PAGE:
NEW YORK (TheStreet) -- Spot gold prices were moving higher again on Wednesday as demand for physical gold bullion remains robust.
Spot gold was recently quoted at $1427.20 per ounce, up $13.60. As discussed in previous posts, buyers for gold bullion have been coming out of the woodwork to buy at these reduced levels.
It is this demand for physical gold bullion that stopped the market from hemorrhaging further. There are continuing reports of dealer shortages and rising premiums on physical gold products.
The U.S. Mint suspended sales of some gold coins as supplies for physical gold products have been unable to keep up with demand. It would appear that many investors looked at this selloff as a great opportunity to add to long-term holdings at lower price levels.
Indeed, gold prices have regained the $1,400 level and all indications are that a near term bottom has been put in. Some of the larger players in the market have reduced bearish bets on gold prices. Goldman Sachs has recommended to its clients that short positions in gold be exited.
These reports would appear to indicate that prices may stabilize and move higher from here. So what happens now to all those who chased this market and sold gold at or near the lows? That's right -- they will likely be forced to cover as the pain of the market moving up becomes too much to bear.
Today's price action would seem to suggest that a powerful short-covering rally is already under way. I am of the opinion that we will see gold prices print $1,471 or higher in the coming sessions.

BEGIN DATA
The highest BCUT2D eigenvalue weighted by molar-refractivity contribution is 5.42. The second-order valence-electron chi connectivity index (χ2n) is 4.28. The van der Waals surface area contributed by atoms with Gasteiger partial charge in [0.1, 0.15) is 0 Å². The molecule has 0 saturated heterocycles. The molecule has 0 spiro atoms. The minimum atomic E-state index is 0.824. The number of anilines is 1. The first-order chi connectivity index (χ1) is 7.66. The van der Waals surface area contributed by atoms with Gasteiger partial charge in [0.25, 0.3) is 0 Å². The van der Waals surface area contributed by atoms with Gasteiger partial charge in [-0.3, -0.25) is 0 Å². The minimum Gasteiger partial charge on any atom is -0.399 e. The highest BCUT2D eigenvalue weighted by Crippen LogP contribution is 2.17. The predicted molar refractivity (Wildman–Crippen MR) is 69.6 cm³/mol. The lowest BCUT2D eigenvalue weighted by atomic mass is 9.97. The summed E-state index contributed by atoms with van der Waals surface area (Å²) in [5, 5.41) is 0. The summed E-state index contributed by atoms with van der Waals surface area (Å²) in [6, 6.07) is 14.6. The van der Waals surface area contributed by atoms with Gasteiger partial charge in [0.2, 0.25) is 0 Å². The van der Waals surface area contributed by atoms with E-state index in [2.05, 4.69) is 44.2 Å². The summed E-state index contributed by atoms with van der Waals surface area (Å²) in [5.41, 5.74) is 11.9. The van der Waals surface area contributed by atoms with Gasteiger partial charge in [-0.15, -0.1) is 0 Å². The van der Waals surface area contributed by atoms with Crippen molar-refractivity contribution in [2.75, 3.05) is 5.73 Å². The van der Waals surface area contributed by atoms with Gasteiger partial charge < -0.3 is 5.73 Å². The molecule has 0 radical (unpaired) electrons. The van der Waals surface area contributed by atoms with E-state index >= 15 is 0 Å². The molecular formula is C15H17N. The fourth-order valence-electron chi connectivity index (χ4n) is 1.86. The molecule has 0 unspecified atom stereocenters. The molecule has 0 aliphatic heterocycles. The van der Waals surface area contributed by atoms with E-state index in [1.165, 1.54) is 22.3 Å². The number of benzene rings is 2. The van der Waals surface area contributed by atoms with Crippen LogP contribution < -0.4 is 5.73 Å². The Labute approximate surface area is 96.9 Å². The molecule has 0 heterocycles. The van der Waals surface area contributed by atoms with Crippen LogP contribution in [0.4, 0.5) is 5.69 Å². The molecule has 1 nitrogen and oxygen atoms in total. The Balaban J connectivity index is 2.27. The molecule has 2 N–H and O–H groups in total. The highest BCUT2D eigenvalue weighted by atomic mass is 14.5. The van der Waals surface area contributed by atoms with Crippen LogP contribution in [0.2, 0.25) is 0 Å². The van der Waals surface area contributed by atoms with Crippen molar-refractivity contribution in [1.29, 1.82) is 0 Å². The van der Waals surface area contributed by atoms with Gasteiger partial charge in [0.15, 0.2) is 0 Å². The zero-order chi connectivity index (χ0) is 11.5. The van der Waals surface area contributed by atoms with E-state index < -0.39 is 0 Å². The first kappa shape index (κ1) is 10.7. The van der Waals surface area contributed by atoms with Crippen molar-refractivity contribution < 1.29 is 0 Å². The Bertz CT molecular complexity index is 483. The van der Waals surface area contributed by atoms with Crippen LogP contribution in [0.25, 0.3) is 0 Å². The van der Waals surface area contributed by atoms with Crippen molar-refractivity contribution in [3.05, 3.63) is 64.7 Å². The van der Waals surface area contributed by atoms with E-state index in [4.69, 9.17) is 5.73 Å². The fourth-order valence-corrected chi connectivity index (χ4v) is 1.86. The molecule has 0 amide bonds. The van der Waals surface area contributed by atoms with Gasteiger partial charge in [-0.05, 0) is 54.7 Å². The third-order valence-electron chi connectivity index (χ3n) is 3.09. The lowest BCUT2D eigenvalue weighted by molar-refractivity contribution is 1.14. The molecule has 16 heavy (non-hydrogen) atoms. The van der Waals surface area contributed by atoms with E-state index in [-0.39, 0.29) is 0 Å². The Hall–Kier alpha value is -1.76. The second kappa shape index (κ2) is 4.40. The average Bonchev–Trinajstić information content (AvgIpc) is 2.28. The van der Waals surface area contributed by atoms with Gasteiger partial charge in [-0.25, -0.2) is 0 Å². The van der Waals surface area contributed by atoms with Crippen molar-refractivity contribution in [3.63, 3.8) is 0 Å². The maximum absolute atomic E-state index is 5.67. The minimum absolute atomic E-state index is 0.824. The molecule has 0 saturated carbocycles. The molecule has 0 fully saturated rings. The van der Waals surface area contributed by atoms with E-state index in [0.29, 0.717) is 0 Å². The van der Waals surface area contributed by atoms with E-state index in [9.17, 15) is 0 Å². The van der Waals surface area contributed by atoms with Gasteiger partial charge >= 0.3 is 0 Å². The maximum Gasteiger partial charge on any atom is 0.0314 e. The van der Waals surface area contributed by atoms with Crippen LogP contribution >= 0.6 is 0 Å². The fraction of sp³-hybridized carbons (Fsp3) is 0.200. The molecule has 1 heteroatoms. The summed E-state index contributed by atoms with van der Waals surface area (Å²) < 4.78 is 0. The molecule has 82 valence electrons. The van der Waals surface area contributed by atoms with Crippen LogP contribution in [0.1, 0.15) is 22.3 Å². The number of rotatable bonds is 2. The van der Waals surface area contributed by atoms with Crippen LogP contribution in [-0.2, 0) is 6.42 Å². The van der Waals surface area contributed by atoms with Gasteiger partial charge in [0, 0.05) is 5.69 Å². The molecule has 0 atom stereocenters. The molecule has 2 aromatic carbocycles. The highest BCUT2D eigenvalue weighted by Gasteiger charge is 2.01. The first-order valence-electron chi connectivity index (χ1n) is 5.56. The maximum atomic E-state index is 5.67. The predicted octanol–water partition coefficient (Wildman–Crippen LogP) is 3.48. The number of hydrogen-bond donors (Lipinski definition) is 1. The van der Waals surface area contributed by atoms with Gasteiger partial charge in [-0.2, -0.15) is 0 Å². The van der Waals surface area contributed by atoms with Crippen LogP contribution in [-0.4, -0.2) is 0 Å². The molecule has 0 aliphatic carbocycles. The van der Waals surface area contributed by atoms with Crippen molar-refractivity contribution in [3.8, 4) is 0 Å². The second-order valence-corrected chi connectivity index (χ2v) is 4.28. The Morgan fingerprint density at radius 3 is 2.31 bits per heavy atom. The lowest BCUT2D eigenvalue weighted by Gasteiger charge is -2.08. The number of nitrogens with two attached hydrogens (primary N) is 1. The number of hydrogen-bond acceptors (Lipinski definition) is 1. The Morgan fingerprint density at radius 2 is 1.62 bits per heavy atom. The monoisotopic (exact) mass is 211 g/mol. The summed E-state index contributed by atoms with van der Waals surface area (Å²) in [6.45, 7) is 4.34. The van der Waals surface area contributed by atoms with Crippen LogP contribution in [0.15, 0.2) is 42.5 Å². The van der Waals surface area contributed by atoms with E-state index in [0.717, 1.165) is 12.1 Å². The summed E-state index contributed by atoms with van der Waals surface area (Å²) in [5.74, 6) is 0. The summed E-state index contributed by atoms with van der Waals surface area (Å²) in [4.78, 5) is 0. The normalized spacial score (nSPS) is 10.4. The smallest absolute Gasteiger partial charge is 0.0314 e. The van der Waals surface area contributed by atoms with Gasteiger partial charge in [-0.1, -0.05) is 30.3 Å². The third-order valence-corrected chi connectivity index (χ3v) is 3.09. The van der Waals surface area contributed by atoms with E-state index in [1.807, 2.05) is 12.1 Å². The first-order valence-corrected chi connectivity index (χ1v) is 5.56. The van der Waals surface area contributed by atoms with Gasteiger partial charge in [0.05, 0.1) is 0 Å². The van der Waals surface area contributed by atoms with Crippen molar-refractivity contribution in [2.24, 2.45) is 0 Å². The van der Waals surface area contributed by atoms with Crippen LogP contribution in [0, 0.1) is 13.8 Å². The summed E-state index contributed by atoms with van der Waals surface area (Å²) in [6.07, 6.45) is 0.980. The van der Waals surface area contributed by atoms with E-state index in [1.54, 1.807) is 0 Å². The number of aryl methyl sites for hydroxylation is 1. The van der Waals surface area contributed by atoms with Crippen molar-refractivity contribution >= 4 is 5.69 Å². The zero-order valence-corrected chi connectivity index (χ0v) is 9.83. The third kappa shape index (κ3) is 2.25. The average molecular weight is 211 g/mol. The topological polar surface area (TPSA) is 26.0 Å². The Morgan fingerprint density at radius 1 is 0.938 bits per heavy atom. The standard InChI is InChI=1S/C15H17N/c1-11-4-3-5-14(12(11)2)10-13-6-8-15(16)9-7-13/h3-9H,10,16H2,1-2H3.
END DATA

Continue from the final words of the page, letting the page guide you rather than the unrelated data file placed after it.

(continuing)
This area represents an approximate 62% retracement from the breakdown level. In addition, this level also happens to coincide with the 20-day exponential moving average and thus could be a likely target for price action.
Gold is also getting help today from two of its biggest influences -- the crude oil market and the U.S. dollar index. Crude oil is trading sharply higher while the greenback is trading a bit softer.
The U.S. dollar has been very strong in recent weeks. However, any signs of weakness could force even more gold shorts out of the market and attract fresh buyers into the market. Dollar weakness along with a sizable short squeeze could propel gold prices not only to an initial target at $1,471, but could conceivably take prices back to the scene of the crime -- the breakdown level at $1,550-ish.
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This article was written by an independent contributor, separate from TheStreet's regular news coverage.
Matt Zeman is a trader at Kingsview Financial. He began his trading career as a runner in the grain pits at the Chicago Board of Trade before becoming an arbitrage clerk. Eventually he started trading equity options and stocks. Matt now is a full-time futures broker and also authors a blog for gold investors at Appreciate Gold. He has been a frequent guest on CNBC, Fox and Bloomberg, and provides his views on the stock, bond and futures markets for financial media including Dow Jones, the L.A. Times and The Associated Press. Matt is a member of the Chicago Board of Trade, and carries series 3, 7 and 66 licenses.